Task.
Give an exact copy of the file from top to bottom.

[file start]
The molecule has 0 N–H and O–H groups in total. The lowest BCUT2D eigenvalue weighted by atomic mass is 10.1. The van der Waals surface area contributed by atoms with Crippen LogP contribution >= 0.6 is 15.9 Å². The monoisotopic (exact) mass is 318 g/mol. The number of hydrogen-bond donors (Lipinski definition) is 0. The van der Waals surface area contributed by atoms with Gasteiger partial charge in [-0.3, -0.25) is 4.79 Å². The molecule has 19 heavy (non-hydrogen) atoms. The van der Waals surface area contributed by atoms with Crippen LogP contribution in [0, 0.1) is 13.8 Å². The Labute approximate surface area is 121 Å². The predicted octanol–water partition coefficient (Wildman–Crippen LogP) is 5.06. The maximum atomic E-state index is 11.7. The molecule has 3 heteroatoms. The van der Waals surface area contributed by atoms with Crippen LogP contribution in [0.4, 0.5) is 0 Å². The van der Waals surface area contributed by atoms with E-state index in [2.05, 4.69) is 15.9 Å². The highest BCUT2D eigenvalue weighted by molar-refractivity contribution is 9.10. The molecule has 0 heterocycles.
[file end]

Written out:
The molecule has 0 N–H and O–H groups in total. The lowest BCUT2D eigenvalue weighted by atomic mass is 10.1. The van der Waals surface area contributed by atoms with Crippen LogP contribution >= 0.6 is 15.9 Å². The monoisotopic (exact) mass is 318 g/mol. The number of hydrogen-bond donors (Lipinski definition) is 0. The van der Waals surface area contributed by atoms with Gasteiger partial charge in [-0.3, -0.25) is 4.79 Å². The molecule has 19 heavy (non-hydrogen) atoms. The van der Waals surface area contributed by atoms with Crippen LogP contribution in [0, 0.1) is 13.8 Å². The Labute approximate surface area is 121 Å². The predicted octanol–water partition coefficient (Wildman–Crippen LogP) is 5.06. The maximum atomic E-state index is 11.7. The molecule has 3 heteroatoms. The van der Waals surface area contributed by atoms with Crippen LogP contribution in [0.4, 0.5) is 0 Å². The van der Waals surface area contributed by atoms with E-state index in [2.05, 4.69) is 15.9 Å². The highest BCUT2D eigenvalue weighted by molar-refractivity contribution is 9.10. The molecule has 0 heterocycles.